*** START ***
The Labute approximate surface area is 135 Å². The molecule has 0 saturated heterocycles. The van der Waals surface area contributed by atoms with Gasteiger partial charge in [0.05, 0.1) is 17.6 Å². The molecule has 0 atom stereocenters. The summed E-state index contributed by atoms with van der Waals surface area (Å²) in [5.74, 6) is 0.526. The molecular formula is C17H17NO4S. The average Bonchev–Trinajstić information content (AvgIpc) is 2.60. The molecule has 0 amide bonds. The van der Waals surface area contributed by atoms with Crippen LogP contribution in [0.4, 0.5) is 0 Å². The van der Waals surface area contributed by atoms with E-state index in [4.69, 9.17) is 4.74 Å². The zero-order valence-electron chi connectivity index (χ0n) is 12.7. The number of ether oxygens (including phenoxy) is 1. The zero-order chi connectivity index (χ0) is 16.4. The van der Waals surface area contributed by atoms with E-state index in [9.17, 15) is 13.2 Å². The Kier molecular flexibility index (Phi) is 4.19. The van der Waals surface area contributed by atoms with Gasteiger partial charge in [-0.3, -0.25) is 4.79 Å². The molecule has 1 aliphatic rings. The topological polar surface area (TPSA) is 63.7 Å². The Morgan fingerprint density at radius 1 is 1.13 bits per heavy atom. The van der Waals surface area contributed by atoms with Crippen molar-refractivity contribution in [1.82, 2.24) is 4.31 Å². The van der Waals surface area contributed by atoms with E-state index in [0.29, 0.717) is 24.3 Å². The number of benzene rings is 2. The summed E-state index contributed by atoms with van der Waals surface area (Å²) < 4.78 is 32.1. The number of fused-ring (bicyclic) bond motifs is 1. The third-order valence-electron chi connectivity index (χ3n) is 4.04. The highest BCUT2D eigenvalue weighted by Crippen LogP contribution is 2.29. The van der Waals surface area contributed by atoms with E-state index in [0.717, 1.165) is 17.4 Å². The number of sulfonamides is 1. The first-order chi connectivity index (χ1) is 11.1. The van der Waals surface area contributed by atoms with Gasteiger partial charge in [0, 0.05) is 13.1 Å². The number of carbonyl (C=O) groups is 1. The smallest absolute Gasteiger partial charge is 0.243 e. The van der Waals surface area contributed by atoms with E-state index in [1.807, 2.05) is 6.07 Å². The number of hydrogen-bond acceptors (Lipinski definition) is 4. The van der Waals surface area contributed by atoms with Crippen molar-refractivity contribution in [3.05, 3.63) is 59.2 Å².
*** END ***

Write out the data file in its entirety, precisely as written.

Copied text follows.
The Labute approximate surface area is 135 Å². The molecule has 0 saturated heterocycles. The van der Waals surface area contributed by atoms with Gasteiger partial charge in [0.05, 0.1) is 17.6 Å². The molecule has 0 atom stereocenters. The summed E-state index contributed by atoms with van der Waals surface area (Å²) in [5.74, 6) is 0.526. The molecular formula is C17H17NO4S. The average Bonchev–Trinajstić information content (AvgIpc) is 2.60. The molecule has 0 amide bonds. The van der Waals surface area contributed by atoms with Crippen LogP contribution in [0.4, 0.5) is 0 Å². The van der Waals surface area contributed by atoms with E-state index in [4.69, 9.17) is 4.74 Å². The zero-order valence-electron chi connectivity index (χ0n) is 12.7. The number of ether oxygens (including phenoxy) is 1. The zero-order chi connectivity index (χ0) is 16.4. The van der Waals surface area contributed by atoms with E-state index in [9.17, 15) is 13.2 Å². The Kier molecular flexibility index (Phi) is 4.19. The van der Waals surface area contributed by atoms with Gasteiger partial charge in [-0.3, -0.25) is 4.79 Å². The molecule has 1 aliphatic rings. The topological polar surface area (TPSA) is 63.7 Å². The Morgan fingerprint density at radius 1 is 1.13 bits per heavy atom. The van der Waals surface area contributed by atoms with Crippen molar-refractivity contribution in [1.82, 2.24) is 4.31 Å². The van der Waals surface area contributed by atoms with E-state index in [0.29, 0.717) is 24.3 Å². The number of benzene rings is 2. The summed E-state index contributed by atoms with van der Waals surface area (Å²) < 4.78 is 32.1. The number of fused-ring (bicyclic) bond motifs is 1. The third-order valence-electron chi connectivity index (χ3n) is 4.04. The highest BCUT2D eigenvalue weighted by Crippen LogP contribution is 2.29. The van der Waals surface area contributed by atoms with E-state index in [0.717, 1.165) is 17.4 Å². The number of sulfonamides is 1. The first-order chi connectivity index (χ1) is 11.1. The van der Waals surface area contributed by atoms with Gasteiger partial charge in [0, 0.05) is 13.1 Å². The number of carbonyl (C=O) groups is 1. The smallest absolute Gasteiger partial charge is 0.243 e. The van der Waals surface area contributed by atoms with E-state index in [1.807, 2.05) is 6.07 Å². The number of hydrogen-bond acceptors (Lipinski definition) is 4. The van der Waals surface area contributed by atoms with Crippen molar-refractivity contribution in [3.05, 3.63) is 59.2 Å².